Pond-breeding amphibian assemblages of the pumice plain at Mount St. Helens : thirty-three years post-eruption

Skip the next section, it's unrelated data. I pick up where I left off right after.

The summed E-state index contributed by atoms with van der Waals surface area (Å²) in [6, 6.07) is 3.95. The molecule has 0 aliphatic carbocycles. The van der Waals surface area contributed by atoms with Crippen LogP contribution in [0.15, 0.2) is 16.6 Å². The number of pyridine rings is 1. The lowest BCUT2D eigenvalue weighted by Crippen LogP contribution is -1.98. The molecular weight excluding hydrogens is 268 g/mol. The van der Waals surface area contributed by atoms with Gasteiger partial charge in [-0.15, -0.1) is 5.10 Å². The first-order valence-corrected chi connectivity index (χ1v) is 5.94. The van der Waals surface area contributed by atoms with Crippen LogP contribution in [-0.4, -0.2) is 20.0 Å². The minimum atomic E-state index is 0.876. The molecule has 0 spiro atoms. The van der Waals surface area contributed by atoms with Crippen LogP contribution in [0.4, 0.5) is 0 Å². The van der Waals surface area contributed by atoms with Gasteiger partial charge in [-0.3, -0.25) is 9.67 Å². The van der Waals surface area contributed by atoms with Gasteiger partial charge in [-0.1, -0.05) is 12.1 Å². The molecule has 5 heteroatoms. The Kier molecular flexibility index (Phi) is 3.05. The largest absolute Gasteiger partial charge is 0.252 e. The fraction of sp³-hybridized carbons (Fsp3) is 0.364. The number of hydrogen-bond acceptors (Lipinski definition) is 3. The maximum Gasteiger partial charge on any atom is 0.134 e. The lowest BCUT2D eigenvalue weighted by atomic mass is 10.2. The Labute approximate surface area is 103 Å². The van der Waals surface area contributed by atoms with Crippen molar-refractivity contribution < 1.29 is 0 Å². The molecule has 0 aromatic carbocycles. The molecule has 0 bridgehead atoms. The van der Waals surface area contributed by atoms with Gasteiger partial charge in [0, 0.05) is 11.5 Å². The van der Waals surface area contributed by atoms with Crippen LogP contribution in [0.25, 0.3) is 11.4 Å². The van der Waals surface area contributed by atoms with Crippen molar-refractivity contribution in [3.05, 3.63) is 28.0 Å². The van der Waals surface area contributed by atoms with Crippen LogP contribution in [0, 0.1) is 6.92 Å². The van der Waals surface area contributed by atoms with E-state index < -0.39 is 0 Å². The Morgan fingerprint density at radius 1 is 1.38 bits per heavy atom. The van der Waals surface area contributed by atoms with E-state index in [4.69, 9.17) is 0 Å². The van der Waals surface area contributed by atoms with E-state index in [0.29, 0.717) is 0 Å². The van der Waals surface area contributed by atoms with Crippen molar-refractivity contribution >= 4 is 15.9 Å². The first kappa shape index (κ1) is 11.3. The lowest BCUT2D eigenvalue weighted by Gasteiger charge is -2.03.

Amphibian responses to intense volcanic disturbance have not been widely studied. Yet given the global distribution of volcanoes, their frequency of eruptions, and associated areal extent of disturbance, it is important to understand how amphibians are affected by volcanism. The 1980 eruption of Mount St. Helens in Washington State (USA) provides an outstanding opportunity to assess amphibian response to a range of volcanic disturbance types. Reported here is a case study conducted on the Pumice Plain, an area intensely disturbed by a number of volcanic forces that destroyed all pre-eruption life and set the stage for evaluating amphibian community assembly in the context of primary succession. Amphibians were monitored at 25 study sites that included four habitats (pond, lake, wallow, and seep) during summer 2013. Two survey methods were employed (aquatic funnel trap and visual encounter) at each survey site to obtain information on species presence and reproduction. Biophysical habitat characteristics were measured including study site area, elevation, water depth, sediment type, percent cover of vegetation, dissolved oxygen, conductivity, pH, and temperature. Results showed that five amphibian species were present on the Pumice Plain: Rana cascadae, Rana aurora, Pseudacris regilla, Anaxyrus boreas, and Ambystoma gracile. R. cascadae was encountered at 76% of the survey sites, while P. regilla was encountered at 72% of the sites surveyed. A. boreas and A. gracile were found only in the pond and lake habitats, occupying 20% of all sites surveyed. R. aurora is the least frequently encountered species on the Pumice Plain, and present at only 12% of all survey sites. A. boreas and P. regilla are the most abundant species on the Pumice Plain, with the majority of the captures being at the pond habitat. In regards to richness, the ponds contain the most species, with all five species present. Thirty-three years post-eruption, the Pumice Plain supports a diverse assemblage of pond-breeding amphibians. These pond-breeders demonstrated resiliency to intense volcanic disturbance. R. cascadae and P. regilla appear to be the most resilient of the species studied based on their broad distribution across the study sites.